Even without the internet or cell phone, there is still a way to communicate with people all over the world.
“I’ve talked to people in California, Canada, all along the east coast,” Chris Rhoney said. “Omaha, Nebraska, twice, Colorado, Arizona, it’s just over my head.”
Rhoney said those simple, short conversations he’s had with people across the country are always professional and to the point.
“We basically talk about our radio equipment, how our signal is reaching, events of the day, but we steer clear of politics and religion,” he said.
Rhoney, who is the co-founder and acting chairman of Harbor Radio Group within the Aquia Harbor Subdivision in Stafford, said amateur radio operators — or “hams” — are men, women and even people. ordinary children who are authorized by the FCC to operate a home, portable, or field radio to communicate with other amateur radio operators across town or anywhere else in the world.
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“A lot of teenagers get involved in this hobby because it’s technology,” Rhoney said. “And the kids are good at technology. More than we have ever been.
Rhoney, a retired Air Force medic, helped form a group of ham radio enthusiasts in Aquia Harbor after the Jan. 3 blizzard left thousands of area residents without power or service. mobile phone for several days. Within the confines of the North Stafford ward itself, hundreds of downed trees and power lines made travel through the subdivision virtually impossible.
“We rose up in response to that and have grown ever since,” Rhoney said. “The possibilities for this are truly endless and it has made a difference.”
Rhoney said the group has 28 members, 14 of whom are fully licensed as operators, while others are working diligently to achieve the same result. He said when cell phone service was interrupted in the area following the January blizzard, residents of Aquia Harbor turned to him because of his volunteer experience with the Aquia Harbor Response Team. county emergency, as well as his volunteer involvement with the subdivision’s own small police force. Obligate.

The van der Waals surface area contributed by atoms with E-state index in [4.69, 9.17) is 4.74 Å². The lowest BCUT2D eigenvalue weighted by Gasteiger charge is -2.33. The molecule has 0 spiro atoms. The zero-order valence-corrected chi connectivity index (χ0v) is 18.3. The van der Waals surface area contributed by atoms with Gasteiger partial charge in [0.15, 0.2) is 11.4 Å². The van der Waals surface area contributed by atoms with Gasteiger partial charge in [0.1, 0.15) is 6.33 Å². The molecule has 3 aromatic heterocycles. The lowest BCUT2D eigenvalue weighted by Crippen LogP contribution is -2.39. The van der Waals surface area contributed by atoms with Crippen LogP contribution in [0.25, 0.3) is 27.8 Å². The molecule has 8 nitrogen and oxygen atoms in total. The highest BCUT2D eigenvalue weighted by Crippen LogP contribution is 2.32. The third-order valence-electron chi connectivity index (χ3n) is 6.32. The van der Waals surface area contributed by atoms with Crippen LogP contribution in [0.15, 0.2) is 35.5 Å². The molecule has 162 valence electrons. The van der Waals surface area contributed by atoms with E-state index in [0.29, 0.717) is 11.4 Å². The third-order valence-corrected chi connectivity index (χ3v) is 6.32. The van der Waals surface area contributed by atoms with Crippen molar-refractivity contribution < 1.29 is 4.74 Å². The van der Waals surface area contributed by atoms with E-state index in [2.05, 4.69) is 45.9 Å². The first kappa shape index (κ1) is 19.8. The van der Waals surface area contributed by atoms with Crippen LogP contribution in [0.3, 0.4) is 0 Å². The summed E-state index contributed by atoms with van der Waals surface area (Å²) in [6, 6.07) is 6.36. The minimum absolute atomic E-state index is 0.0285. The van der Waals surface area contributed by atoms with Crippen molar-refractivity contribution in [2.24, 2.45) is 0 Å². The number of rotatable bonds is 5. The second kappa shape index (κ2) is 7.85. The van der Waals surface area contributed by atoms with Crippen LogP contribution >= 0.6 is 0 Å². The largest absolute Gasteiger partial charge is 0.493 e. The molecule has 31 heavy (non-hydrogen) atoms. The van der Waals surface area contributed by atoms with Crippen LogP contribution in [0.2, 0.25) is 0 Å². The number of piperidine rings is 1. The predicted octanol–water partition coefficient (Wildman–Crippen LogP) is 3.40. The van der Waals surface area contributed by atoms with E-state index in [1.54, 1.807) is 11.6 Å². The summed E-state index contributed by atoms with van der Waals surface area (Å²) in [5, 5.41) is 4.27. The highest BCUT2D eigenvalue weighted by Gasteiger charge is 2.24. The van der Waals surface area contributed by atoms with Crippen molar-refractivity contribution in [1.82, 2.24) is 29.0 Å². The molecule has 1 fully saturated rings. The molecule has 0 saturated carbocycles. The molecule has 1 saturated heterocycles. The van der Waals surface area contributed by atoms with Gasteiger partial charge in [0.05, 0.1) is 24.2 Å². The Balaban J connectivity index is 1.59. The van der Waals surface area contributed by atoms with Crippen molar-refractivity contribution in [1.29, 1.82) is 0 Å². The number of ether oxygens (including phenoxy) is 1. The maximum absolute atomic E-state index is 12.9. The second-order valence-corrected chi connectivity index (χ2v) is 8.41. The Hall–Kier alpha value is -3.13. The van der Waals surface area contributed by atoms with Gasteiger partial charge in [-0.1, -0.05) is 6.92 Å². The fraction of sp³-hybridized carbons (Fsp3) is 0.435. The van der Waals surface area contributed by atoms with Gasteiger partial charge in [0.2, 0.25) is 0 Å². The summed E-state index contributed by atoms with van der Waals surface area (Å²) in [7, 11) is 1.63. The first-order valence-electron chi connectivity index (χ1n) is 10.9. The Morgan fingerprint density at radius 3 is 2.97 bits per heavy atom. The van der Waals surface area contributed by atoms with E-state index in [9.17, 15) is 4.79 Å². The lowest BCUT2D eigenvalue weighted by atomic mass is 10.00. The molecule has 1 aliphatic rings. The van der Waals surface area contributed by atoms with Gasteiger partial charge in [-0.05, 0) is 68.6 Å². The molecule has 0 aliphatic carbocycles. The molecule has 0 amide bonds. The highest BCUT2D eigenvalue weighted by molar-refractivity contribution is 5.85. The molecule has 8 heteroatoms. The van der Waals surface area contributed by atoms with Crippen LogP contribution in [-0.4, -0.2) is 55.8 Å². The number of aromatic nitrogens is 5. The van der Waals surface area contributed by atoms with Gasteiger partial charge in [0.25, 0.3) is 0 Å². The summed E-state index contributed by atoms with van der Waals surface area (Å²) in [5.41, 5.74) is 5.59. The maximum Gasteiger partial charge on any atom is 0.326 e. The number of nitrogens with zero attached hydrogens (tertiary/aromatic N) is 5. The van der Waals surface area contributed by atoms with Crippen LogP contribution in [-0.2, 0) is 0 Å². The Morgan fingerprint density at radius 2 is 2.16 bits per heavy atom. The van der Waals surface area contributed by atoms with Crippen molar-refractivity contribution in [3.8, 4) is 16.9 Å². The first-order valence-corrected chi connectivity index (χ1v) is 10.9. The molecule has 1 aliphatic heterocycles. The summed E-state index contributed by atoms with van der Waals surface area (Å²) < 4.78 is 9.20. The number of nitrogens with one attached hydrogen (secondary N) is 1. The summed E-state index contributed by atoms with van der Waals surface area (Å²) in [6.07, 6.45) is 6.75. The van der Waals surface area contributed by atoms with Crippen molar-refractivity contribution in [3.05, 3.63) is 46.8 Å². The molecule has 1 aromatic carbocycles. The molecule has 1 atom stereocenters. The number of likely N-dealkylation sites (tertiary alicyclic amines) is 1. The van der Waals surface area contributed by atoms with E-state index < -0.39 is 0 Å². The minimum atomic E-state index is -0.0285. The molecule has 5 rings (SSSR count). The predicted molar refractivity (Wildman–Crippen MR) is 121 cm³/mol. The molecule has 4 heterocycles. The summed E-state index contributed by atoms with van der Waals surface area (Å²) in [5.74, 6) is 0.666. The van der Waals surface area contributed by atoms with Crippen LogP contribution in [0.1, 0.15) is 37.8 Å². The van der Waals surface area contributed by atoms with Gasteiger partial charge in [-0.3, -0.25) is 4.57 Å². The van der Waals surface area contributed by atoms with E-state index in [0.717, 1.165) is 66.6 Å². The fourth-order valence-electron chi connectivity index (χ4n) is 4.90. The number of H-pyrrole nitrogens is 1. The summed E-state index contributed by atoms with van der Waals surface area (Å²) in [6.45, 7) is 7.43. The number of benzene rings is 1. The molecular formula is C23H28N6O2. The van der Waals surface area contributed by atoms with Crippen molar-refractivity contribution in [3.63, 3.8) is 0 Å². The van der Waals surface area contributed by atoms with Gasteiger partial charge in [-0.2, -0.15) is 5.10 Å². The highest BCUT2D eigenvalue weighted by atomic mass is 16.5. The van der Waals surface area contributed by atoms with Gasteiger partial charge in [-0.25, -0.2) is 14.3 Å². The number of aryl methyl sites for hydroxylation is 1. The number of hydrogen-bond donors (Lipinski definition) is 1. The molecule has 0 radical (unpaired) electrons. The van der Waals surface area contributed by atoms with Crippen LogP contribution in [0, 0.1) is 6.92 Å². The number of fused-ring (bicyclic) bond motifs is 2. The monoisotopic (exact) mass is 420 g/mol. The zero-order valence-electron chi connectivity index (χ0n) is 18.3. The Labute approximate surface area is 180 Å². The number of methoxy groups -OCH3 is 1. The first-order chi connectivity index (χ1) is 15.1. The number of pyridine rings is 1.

After the blizzard left the area, Rhoney and his team of radio operators coordinated many community services in the Port of Aquia, including delivering wood to families to burn in their homes. They also helped coordinate emergency services, such as ambulances, snow plows and tow trucks when residents were in need. The group also responded to other requests.
“A lady was low on formula and had a special needs child who was taking a special formula,” Rhoney said. “We coordinated that.”
Beginning around 2 p.m. Saturday and running through Sunday, Rhoney and other members of the local amateur radio club will participate in the annual American Radio Relay League Field Day. During the national event that has been around since 1933, more than 40,000 radio amateurs across North America will set up temporary transmitting stations in public places to show the public how radio amateurs work and how they can be an essential of any community’s emergency services plan.
Rhoney said many of the radios and their associated equipment will be installed in the lower level ballroom of the Aquia Harbor clubhouse. Around eight antennas for carrying and receiving radio signals will also be carefully positioned along the back side of the clubhouse to take part in the weekend’s event, which has relatively simple rules.
“The idea is to contact as many other hams as possible to practice sending emergency messages,” Rhoney said. “We have a plan to reach operators using as many bands and frequencies as possible.”
Rhoney said that when contact is made with other radio operators, those in Aquia Harbor will exchange information about signal strength and the location of the remote message recipient.
“That’s about it, then we move on,” Rhoney said.
Rhoney said this weekend’s Amateur Radio Day is open to the public and he hopes the event will pique the interest of some of the visitors who he hopes will consider joining the group and getting involved. get involved to help the community during difficult times.
“So when the next disaster happens, we’ll have a cadre of people here in the harbor with radios that can show up at some point,” Rhoney said. “They will be briefed and then dispersed to areas of need under central control.”
Rhoney also hopes that National Amateur Radio Day will help raise awareness in the community that there is the ability to communicate with emergency response teams and a wide range of officials within the community next time. a major storm or other event will disrupt communications in the area or travel. by road is out of the question.
“When all else fails, amateur radio works,” Rhoney said. “We will be there to fill the gap.
James Scott Baron: 540/374-5438